Ethereum's most awaited 'London hard fork' is now active
Here is what we need to know about.
The much-hyped Ethereum’s latest “London” hard fork upgrade has been officially activated. What’s more awaiting is the software upgrade, EIP 1559 which means necessary changes in the code in the world’s second-biggest cryptocurrency.
The Ethereum network has gone through several upgrades in the past, the London hard fork has received more media attention than any other previous upgrades.
The issues that blockchain has like scaling and the unpredictable transaction fee has always been a matter of annoyance o the Ethereum users which became even worse as the interest in NFT increased which largely uses Ethereum blockchain.
So, here, with the activation of London, there are many likely changes in the way transaction fees work and also fix many other issues by destroying or “burning” ether coins. ‘London’ is there to control the traffic with an increased number of Ethereum users.
Nic Carter, Castle Island Ventures general partner and Coin Metrics co-founder said, “It adds a lot of complexity to the fee logic, but it’s an interesting approach that could potentially stabilize the fee dynamics.”
Although the London hard fork seems to be exciting it also is accompanied by risks into uncharted territory. If there are incompatible upgrades in the distributed computers, also known as “nodes”, it can cause a chain split and disrupt block production on Ethereum. When the London hard fork was tested on the Ropsten testnet, a miner using Geth, the most popular Ethereum software client, approves a faulty transaction, which led to a temporary chain split. But, to address the issue, Ethereum developers and clients have worked together to make sure such bugs do not appear on the main network. Also to keep a track of the blockchain and keep a check on chain splits in real-time, the stakeholders can use node monitoring websites like forkmon.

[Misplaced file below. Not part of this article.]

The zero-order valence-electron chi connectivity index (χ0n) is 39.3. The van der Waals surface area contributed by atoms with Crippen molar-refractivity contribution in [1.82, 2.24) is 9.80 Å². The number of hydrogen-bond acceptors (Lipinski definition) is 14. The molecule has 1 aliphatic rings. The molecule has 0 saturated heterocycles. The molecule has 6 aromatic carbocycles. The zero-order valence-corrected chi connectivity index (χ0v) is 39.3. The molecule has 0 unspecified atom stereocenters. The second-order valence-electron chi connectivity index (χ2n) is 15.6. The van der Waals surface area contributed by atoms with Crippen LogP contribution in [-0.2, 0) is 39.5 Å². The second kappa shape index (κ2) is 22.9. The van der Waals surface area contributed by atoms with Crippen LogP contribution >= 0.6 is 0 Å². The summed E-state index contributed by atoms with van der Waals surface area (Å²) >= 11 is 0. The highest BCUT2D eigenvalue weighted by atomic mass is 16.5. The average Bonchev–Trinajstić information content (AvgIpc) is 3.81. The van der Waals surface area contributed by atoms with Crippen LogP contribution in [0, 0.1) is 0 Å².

The activation of ‘London’ will affect all the users and stakeholders of the Ethereum network one way or the other. This is in context with the users will now have a new fee market that will change the transactions and add predictability to transaction fees that were highly unpredictable previously.
Another change that is most likely to set a major transformation is that will make it harder for miners to earn money. As the ether which otherwise went to the miner will now be ‘burned’ that eventually destroys a portion of the digital currency. Miners can still sell their computing power to the network and hope to earn a reward of newly minted either or receive tips from users looking to prioritize their position within the block but still won’t be making as much as they made before the London hard fork.
As for the name, London, unlike its name, has no relation with the actual city London, but the name is kept after the city name where its Devcon international developer’s conference was held.
Read more about the history of Ethereum upgrades at https://ethereum.org/en/history/#london